Hearts of the Scattered

A controversy has emerged in the Evangelical community of Utah.  Shawn McCraney announced on his television show his rejection of the doctrine of the Trinity.

I watched the program and found that Shawn seems to be reacting against Mormonism and Mormon apologetics perhaps more than the orthodox teachings of Christianity.  His arguments are first and foremost a rejection of tri-theism (a belief in three gods) and second a anti-parrallel driven narrative.  Whereas some Mormon apologist are quick to pick up on any parallel from the ancient world as evidence that LDS particulars are justified, Shawn has adopted the inverse argument that any parrallel to anything outside of Christianity proves it must be heretical (This argument is often employed against Christian spiritual disciplines as proof that they are New Age).  What’s even more troubling is that one of his primary sources is a dubiously conspiratorial, Anti-Catholic book called “The Two Babylons”.

I wasn’t so much concerned with his emphasis against the existence of three gods as much as I was by his unwillingness to engage the arguments that the Father, Son and Holy Spirit are three distinct persons. Towards the end of the program a caller challenged him with an argument that’s a low entry point into Trinitarianism and he was unwilling to engage the argument.

Shawn has a confrontational style and without a force to oppose I think he loses what makes him interesting to watch. This is not the first, nor I think the last time he will set himself up against the Evangelical community in Utah. I’m sure many Mormons are pleased to see this fracture, proclaiming a pox on both of their houses.  It will be interesting to see how Shawn and Utah Evangelicals interact in the near future. Some responses have already begun to appear.  My guess is that without correction, Shawn will be disavowed by Evangelicals and his teachings declared just as heretical as Mormonism’s.

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15 thoughts on “Hearts of the Scattered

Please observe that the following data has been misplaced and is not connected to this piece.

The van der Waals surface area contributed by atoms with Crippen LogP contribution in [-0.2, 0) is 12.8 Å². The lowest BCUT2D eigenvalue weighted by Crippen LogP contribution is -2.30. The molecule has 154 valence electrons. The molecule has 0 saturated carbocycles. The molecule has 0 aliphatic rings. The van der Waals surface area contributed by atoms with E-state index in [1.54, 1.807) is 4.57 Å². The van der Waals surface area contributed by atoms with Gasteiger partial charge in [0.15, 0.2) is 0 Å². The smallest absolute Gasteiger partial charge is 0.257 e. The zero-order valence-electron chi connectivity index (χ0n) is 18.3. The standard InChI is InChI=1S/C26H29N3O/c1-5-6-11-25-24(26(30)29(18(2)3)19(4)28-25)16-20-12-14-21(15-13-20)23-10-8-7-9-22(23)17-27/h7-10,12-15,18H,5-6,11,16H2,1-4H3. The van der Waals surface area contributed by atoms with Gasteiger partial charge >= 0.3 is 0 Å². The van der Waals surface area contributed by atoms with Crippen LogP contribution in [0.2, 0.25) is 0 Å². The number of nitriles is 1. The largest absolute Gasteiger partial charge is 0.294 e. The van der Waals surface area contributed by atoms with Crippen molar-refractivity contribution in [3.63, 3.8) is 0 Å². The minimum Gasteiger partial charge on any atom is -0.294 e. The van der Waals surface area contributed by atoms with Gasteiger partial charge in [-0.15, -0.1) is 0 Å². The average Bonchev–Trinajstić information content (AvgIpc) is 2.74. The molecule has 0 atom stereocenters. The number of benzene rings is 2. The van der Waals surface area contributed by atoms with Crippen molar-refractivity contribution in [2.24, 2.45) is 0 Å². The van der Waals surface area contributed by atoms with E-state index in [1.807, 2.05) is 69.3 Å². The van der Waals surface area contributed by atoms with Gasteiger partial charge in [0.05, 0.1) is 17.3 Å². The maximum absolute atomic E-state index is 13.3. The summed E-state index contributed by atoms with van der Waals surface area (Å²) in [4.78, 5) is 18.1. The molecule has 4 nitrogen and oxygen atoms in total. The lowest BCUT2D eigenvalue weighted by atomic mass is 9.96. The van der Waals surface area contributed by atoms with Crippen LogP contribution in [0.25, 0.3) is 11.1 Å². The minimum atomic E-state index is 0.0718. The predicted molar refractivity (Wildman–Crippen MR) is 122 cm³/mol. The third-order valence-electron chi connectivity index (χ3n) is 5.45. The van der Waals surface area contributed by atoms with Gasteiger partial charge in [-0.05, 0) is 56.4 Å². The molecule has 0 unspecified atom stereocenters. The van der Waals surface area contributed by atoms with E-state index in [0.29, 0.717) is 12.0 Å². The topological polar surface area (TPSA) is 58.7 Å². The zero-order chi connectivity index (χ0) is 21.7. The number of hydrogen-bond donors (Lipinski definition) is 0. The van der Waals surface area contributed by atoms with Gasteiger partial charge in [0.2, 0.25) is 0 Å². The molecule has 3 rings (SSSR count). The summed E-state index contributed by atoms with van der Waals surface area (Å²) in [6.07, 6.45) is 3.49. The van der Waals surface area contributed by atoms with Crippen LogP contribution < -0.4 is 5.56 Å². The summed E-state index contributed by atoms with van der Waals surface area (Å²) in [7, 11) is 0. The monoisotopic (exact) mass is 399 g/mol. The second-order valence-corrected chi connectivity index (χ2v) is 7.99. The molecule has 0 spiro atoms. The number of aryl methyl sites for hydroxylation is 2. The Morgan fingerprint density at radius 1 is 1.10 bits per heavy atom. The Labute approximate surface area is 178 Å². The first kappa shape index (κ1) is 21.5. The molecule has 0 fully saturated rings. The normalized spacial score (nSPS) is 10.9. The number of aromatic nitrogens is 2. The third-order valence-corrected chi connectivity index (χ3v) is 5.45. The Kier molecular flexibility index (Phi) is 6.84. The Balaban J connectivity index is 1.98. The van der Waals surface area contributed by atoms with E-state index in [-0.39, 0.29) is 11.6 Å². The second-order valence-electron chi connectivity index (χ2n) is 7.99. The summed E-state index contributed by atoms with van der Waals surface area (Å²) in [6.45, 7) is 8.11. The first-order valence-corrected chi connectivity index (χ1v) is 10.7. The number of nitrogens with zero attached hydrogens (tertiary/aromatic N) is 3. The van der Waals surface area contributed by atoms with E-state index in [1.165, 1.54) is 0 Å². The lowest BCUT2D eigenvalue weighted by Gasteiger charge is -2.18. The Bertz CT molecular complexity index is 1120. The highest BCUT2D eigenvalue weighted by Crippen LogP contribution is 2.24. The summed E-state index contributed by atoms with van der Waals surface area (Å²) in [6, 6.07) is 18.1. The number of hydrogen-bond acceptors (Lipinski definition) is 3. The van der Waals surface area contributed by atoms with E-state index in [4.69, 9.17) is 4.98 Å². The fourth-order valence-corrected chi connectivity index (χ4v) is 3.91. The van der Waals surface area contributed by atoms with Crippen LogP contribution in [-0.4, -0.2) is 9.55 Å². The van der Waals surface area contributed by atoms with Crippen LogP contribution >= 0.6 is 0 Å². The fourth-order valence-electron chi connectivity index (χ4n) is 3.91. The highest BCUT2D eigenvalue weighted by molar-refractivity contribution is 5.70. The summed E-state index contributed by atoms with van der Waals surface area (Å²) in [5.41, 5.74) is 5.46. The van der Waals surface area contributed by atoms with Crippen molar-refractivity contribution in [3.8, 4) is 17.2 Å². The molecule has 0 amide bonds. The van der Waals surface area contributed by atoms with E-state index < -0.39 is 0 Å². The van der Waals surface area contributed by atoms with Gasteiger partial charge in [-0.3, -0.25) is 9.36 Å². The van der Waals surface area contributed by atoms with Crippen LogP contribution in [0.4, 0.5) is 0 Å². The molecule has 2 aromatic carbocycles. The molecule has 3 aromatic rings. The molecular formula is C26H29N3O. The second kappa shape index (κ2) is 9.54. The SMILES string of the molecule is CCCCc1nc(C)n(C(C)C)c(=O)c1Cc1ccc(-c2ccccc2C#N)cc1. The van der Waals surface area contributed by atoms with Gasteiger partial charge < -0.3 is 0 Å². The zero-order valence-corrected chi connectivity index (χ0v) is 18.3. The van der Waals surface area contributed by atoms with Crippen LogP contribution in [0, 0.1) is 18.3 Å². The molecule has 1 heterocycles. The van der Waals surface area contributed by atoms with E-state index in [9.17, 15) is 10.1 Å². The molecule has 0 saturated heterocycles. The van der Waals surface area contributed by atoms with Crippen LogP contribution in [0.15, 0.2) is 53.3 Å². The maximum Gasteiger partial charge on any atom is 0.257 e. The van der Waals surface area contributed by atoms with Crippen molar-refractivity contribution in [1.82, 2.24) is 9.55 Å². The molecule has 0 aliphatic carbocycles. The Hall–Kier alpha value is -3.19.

1. Shawn’s response is to hold an open meeting: https://www.facebook.com/events/661273200580473/?ref_newsfeed_story_type=regular
    I think this is a bad idea because in an open meeting (versus private, face to face discussion), all parties have to answer to the expectations of their constituencies and no one wants to lose face. It’s hard to imagine things not getting heated. I can’t be there but some of my pastor friends are going and I think they can speak calmly. Modalism is not the only issue the evangelical community in Utah is concerned about. Another is Shawn’s absolute individualism, along with his excoriation of the church,

  2. Like many post-Mormons I know, it seems that Mr. McCraney still very Mormon in his own way. Theologically, he seems to think like Brigham Young. But he clearly disobeys the rules of any organized religion: i.e. no “loud laughter” nor “evil speaking of the Lord’s anointed.”

  3. Many para-churches are perpetual self licking icecream cones. Mr. McCraney seems to be onboard with that.

  4. “perpetual self licking icecream cones”

    Interesting image, along those lines, isn’t what McCraney is advocating just milk of the Gospel with the sweetness of “Christian freedom” mixed in?

  5. Jared,

    By and large I think I agree with Tim, but I would see Modalism and Mormonism as two different categories.

    In order to be a “Christian” heresy first the error must come from within the visible Church, second must it must strike at the essence of the Christian religion (a “Christian” heresy most often attacks the person and work of Christ).

    In order to be a Christian heretic a person generally must first be within communion of the visible Church, second hold and teach an error that strikes at the essence of the Christian religion, third understand that their teaching is rejected by the visible Church and fourth fail to repent and correct erroneous and rejectected teaching.

  6. The same thing happens to better sorts than McCraney.

    I’ve personally witnessed Evangelicals talking to each other with classic trinitarian nuance when they thought it was just them in the room. But the moment it came out that there was a Mormon in the room (me), every last one of them started preaching blatant modalism to me.

    Boundary maintenance can be fun sometimes.

    But a lot of the other times it just results in lousy theology.

  7. It’s odd how all of this has played out. There are a number of new videos that I need to watch to see what Mr. McCraney’s new new position is.

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